Margaret Neill works for a time on a group of pieces in a series, using classic almost primal materials such as graphite, charcoal, paint on traditional supports of canvas and paper.
Each series explores a particular formal conception and are ongoing until the exploration of this idea feels complete.
About Margaret Neill
Margaret Neill says of her practice: “I explore a singular concept—a reaffirmation of a place: a lived emotional and physical experience in sensation and memory.” Though abstract, Neill’s paintings refer to and interpret tangible features of the natural world—like the weather, the sky, and the sea—most frequently in the artist’s immediate environment. These works characteristically feature soft, amorphous forms, applied in semi-opaque layers; though she uses certain recurring motifs, Neill is most attached to colors. She also produces wall-drawing installations and prints. Her variegated influences and visual references include Roman architecture, Korean pottery, maps, weather patterns, and painters Philip Guston, Jacopo da Pontormo, and Jean-Auguste-Dominique Ingres.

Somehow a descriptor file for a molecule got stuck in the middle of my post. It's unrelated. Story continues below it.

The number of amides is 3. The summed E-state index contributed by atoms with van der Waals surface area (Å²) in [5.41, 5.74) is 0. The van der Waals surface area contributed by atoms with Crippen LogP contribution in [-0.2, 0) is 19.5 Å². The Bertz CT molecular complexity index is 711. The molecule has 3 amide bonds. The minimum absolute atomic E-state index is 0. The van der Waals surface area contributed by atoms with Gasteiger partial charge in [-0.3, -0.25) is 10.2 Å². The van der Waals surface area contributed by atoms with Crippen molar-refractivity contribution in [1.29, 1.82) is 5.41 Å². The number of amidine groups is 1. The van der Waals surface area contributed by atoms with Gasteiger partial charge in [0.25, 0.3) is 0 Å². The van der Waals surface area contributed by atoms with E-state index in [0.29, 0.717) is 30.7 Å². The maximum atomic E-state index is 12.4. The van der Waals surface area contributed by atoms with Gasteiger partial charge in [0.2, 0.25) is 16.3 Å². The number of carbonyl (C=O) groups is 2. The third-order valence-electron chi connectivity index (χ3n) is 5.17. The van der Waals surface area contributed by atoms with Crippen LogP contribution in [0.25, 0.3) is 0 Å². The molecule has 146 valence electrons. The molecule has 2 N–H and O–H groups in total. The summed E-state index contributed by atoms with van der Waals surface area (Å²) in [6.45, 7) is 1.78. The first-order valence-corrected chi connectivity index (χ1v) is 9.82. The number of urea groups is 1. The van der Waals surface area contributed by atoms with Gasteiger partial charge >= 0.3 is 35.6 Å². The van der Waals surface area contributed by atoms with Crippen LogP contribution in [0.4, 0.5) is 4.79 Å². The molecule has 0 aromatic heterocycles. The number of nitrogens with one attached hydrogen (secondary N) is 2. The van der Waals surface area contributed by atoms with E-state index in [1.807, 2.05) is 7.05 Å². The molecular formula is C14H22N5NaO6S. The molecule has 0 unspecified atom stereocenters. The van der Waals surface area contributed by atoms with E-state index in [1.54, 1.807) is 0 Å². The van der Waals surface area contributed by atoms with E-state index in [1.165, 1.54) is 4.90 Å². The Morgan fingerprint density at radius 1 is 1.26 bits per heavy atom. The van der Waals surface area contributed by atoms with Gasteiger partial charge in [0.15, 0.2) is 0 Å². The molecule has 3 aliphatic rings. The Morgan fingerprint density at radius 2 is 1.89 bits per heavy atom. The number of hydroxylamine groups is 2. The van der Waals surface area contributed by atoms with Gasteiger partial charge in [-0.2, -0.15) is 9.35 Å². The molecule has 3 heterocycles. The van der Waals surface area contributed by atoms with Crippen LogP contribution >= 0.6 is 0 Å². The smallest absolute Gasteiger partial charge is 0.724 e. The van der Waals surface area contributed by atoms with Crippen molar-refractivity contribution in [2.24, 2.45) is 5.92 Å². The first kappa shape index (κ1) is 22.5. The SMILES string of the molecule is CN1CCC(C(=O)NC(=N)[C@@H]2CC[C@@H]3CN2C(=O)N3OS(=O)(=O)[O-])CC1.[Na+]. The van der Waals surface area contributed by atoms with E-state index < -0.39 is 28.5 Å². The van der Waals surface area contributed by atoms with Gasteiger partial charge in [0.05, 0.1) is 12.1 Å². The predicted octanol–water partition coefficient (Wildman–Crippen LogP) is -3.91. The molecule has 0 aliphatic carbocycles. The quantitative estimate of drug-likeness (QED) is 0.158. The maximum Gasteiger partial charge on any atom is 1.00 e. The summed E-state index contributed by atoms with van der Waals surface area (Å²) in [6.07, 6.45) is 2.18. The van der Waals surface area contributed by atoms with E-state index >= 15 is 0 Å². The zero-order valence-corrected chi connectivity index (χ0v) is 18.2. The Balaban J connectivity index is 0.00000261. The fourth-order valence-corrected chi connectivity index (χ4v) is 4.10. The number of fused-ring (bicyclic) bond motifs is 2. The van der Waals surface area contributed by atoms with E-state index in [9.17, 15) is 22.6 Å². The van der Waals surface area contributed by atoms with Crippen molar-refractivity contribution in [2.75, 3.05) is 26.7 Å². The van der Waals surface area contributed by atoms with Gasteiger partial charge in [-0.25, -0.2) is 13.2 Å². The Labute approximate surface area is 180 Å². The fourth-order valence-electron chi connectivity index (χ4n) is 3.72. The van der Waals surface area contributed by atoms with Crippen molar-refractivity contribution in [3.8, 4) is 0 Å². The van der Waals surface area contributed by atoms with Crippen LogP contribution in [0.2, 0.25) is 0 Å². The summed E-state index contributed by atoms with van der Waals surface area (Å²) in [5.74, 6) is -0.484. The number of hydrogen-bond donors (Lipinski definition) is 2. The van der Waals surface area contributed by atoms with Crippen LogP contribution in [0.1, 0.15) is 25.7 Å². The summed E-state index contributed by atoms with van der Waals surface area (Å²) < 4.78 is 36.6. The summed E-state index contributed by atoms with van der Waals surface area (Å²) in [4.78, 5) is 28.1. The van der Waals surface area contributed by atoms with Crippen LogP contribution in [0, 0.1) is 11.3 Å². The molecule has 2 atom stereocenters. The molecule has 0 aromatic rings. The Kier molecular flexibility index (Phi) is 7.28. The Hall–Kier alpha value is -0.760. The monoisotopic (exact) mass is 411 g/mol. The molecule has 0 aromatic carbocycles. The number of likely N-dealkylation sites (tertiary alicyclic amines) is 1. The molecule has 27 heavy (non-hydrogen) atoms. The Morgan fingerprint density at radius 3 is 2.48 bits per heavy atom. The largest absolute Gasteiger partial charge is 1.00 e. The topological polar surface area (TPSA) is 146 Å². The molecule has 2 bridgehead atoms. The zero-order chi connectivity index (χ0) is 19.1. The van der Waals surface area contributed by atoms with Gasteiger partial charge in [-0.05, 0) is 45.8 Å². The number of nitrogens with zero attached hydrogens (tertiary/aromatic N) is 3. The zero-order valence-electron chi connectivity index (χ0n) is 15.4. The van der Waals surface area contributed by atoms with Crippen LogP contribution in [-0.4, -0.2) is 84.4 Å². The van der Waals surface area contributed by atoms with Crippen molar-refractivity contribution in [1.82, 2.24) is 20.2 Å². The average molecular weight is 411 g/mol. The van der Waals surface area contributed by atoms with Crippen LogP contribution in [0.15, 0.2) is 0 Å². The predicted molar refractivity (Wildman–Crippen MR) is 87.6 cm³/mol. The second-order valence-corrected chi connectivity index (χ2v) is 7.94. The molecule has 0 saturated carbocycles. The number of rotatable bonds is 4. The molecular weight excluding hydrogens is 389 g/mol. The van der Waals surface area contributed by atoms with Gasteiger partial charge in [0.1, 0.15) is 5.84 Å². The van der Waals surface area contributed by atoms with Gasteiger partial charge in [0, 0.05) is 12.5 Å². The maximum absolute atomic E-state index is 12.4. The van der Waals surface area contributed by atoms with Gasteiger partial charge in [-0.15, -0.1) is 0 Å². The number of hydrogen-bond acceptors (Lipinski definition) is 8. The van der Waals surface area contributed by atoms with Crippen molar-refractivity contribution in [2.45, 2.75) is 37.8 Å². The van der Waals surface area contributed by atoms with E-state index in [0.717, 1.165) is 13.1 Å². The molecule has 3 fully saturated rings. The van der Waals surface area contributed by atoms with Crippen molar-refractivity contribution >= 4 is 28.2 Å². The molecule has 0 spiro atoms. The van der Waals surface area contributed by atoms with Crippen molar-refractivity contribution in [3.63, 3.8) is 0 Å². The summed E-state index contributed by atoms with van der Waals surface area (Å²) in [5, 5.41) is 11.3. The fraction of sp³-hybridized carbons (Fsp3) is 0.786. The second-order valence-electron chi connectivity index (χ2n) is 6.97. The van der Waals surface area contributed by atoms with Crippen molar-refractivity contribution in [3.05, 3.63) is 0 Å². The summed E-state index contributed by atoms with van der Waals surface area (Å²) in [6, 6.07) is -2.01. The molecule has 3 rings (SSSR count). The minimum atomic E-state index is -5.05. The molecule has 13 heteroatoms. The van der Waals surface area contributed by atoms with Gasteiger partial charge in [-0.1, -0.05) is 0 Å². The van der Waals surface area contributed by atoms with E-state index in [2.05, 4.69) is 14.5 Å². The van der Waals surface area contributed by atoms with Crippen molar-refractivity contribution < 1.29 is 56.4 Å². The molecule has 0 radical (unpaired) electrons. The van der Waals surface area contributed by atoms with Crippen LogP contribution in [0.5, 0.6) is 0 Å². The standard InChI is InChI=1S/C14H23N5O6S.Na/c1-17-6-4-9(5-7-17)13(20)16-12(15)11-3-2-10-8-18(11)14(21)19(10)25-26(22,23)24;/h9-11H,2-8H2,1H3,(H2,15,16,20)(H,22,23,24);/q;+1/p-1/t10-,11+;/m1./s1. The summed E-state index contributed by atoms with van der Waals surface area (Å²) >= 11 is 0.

American, b. 1954, based in Brooklyn, New York